~~“8.100.5.M. Resource Requirements1. Consideration of resources: Resources are defined as cash or other assets or any real orpersonal property that an individual or spouse owns. The resource limit for an individualis $2,000. For a married couple, the resource limit is $3,000. If one spouse isinstitutionalized, refer to Spousal Protection-Treatment of Income and Resources forInstitutionalized Spouses. Effective January 1, 2011, the resource limits for the QualifiedMedicare Beneficiaries (QMB), Specified Low Income Medicare Beneficiaries (SLMB),and Qualified Individuals 1 (QI-1) programs are $8,180 for a single individual and$13,020 for a married individual living with a spouse and no other dependents. Theresource limits for the QMB, SLMB, and QI programs shall be adjusted annually by theCenters for Medicare and Medicaid Services on January 1 of each year. These resourcelimits are based upon the change in the annual consumer price index (CPI) as ofSeptember of the previous year. Resources are not counted for the Medicaid Buy-InProgram for Working Adults with Disabilities or the Medicaid Buy-In Program for Childrenwith Disabilities.” 

Systems
  • Medicaid Agencies
Topics
  • Home and Community Based Services (HCBS)

Health First Colorado Medicaid Buy-in Program for Working Adults with Disabilities - 04/01/2017

~~“The Health First Colorado Buy-In Program for Working Adults with Disabilities lets adults with a disability who qualify to "buy-into" Health First Colorado (Colorado's Medicaid Program). If you work and earn too much to qualify for Health First Colorado you may qualify. If you qualify, you pay a monthly premium. Your monthly premium is based on your income.

Who qualifies?•You must be between 16 and 64 years old,•You must be employed,•You must have a qualifying disability. The Social Security Administration (SSA) listings describes what disabilities qualify, and•Your income must be below 450% of the Federal Poverty Level (FPL). For example, you can make about $4,523 a month and qualify.”

Systems
  • Medicaid Agencies
Topics
  • Home and Community Based Services (HCBS)

States - Phone

Snapshot

The sky is the limit in the state of Colorado, where people with disabilities are raising expectations and achieving high standards of independence through employment opportunities.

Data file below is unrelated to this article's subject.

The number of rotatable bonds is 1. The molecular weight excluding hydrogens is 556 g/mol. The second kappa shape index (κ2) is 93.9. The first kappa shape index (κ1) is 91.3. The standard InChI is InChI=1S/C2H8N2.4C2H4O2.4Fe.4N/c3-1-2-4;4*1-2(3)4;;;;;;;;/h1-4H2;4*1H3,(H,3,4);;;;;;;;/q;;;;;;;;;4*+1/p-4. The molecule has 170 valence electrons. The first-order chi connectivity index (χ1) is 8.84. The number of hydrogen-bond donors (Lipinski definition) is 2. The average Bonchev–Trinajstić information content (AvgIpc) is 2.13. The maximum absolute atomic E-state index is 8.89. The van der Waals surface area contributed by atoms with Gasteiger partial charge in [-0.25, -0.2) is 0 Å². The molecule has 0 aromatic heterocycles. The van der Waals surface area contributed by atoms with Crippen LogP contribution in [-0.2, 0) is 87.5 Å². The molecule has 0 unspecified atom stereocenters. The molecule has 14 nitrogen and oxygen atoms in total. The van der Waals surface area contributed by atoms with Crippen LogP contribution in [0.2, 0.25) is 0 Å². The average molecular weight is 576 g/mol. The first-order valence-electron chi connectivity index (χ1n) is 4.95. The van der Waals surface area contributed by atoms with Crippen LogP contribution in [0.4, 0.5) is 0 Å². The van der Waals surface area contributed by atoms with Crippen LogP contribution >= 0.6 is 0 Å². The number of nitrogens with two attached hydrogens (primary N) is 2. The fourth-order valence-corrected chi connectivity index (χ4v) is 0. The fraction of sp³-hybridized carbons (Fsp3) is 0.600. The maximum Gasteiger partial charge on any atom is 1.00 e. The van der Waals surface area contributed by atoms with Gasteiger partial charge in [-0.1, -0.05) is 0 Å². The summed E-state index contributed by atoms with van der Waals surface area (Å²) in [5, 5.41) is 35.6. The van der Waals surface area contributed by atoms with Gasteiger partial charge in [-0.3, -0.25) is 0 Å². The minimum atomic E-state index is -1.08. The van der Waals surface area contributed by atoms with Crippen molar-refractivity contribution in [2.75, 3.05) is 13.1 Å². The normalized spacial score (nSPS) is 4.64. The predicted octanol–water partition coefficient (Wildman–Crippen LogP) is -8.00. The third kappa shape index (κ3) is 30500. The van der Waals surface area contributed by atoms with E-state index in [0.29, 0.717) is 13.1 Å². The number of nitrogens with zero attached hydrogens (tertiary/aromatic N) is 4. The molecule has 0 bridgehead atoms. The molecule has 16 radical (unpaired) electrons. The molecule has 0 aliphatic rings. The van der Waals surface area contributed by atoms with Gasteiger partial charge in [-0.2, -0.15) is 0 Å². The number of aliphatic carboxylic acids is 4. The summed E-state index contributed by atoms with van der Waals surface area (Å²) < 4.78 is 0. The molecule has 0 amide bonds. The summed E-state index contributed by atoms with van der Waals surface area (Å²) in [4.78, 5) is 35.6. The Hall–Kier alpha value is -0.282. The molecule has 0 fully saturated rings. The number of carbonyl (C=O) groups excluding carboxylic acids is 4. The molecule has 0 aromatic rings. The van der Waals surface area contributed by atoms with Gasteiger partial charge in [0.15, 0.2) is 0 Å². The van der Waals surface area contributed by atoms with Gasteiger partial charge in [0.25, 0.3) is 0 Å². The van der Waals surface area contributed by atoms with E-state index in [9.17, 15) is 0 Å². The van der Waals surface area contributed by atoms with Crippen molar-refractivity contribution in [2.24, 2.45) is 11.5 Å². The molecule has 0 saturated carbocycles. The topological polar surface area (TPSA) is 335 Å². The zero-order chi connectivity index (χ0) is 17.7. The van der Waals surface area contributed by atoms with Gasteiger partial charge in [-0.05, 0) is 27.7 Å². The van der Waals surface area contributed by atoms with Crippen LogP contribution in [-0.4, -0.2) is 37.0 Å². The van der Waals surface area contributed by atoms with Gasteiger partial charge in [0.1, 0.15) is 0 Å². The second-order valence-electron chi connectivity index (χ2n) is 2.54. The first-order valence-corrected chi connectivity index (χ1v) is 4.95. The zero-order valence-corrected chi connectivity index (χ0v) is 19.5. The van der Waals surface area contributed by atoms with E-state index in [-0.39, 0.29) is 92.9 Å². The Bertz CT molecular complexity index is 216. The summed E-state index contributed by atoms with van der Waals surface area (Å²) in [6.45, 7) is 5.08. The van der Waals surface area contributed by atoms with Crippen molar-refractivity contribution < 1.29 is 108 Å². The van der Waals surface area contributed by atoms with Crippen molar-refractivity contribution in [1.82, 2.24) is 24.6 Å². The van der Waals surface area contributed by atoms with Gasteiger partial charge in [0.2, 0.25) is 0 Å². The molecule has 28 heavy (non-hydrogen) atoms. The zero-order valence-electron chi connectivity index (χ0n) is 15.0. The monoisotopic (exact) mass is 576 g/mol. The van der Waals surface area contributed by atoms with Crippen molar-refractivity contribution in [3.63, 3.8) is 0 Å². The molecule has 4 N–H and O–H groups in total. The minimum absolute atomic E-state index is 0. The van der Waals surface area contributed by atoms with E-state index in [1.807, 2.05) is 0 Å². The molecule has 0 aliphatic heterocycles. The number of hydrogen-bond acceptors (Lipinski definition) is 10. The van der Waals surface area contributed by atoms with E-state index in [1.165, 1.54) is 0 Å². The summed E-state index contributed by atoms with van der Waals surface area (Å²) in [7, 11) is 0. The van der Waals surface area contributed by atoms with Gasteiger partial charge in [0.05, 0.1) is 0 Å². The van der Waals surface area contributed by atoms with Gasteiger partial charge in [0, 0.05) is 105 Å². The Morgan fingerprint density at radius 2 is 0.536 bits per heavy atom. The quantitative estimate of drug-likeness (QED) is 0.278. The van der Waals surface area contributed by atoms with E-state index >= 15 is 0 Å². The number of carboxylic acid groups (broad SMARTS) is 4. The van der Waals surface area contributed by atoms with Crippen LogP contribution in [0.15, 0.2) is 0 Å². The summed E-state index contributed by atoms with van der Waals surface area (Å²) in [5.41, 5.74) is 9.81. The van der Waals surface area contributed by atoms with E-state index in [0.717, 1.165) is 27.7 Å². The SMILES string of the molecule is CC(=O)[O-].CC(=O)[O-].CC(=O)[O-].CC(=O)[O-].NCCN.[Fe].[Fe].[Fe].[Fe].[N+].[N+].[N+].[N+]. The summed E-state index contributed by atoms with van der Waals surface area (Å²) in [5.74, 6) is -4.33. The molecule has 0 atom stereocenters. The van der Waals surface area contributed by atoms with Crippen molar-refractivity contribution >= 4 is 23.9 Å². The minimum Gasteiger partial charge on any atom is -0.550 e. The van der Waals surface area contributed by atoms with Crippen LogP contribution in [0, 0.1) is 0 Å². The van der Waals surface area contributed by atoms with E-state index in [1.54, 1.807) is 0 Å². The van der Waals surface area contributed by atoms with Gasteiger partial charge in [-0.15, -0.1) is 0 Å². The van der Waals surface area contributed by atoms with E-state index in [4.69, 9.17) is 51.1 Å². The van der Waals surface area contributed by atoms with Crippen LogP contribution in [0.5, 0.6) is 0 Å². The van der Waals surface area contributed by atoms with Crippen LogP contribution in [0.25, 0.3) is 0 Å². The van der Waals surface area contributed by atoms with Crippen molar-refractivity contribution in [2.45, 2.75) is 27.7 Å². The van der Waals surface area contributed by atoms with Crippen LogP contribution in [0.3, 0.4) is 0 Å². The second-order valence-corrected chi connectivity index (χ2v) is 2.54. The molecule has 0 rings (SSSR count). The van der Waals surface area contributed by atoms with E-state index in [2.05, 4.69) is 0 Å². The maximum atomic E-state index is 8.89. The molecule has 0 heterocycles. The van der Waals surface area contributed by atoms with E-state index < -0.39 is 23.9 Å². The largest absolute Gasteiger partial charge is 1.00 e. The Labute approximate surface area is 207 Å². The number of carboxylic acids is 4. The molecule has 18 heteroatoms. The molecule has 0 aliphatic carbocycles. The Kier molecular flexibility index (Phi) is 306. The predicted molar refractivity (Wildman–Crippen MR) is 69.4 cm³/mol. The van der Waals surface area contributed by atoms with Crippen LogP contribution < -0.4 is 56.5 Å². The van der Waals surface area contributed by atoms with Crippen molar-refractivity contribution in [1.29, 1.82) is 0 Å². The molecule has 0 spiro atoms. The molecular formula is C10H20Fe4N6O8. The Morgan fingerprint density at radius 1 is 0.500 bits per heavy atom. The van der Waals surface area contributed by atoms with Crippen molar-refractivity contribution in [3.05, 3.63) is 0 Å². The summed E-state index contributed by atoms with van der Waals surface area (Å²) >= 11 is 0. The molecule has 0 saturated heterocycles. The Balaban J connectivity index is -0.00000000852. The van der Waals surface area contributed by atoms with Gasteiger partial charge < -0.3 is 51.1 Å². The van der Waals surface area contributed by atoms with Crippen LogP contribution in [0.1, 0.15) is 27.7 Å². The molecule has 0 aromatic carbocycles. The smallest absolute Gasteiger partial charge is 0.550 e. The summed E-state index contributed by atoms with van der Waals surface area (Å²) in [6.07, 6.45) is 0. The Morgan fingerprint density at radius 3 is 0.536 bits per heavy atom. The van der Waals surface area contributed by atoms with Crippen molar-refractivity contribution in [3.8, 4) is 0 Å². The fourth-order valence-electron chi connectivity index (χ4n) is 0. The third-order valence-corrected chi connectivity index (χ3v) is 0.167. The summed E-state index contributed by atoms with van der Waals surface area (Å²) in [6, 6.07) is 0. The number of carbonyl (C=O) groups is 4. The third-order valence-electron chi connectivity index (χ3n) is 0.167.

State VR Rates and Services

A list of services offered by this state’s Vocational Rehabilitation agency, along with the standard rates paid for the performance of those services.

PDF icon Colorado's VR Rates and Services

2018 State Population.
1.55%
Change from
2017 to 2018
5,695,564
2018 Number of people with disabilities (all disabilities, ages 18-64).
-0.15%
Change from
2017 to 2018
310,982
2018 Number of people with disabilities who are employed (all disabilities, ages 18-64).
3.63%
Change from
2017 to 2018
147,035
2018 Percentage of working age people who are employed (all disabilities).
3.79%
Change from
2017 to 2018
47.28%
2018 Percentage of working age people who are employed (NO disabilities).
0.85%
Change from
2017 to 2018
81.27%

State Data

General

2018
Population. 5,695,564
Number of people with disabilities (all disabilities, ages 18-64). 310,982
Number of people with disabilities who are employed (all disabilities, ages 18-64). 147,035
Number of people without disabilities who are employed (ages 18-64). 2,628,627
Percentage of working age people who are employed (all disabilities). 47.28%
Percentage of working age people who are employed (NO disabilities). 81.27%
State/National unemployment rate. 3.30%
Poverty Rate (all disabilities). 17.30%
Poverty Rate (NO disabilities). 8.80%
Number of males with disabilities (all ages). 299,254
Number of females with disabilities (all ages). 301,410
Number of Caucasians with disabilities (all ages). 505,662
Number of African Americans with disabilities (all ages). 32,484
Number of Hispanic/Latinos with disabilities (all ages). 114,592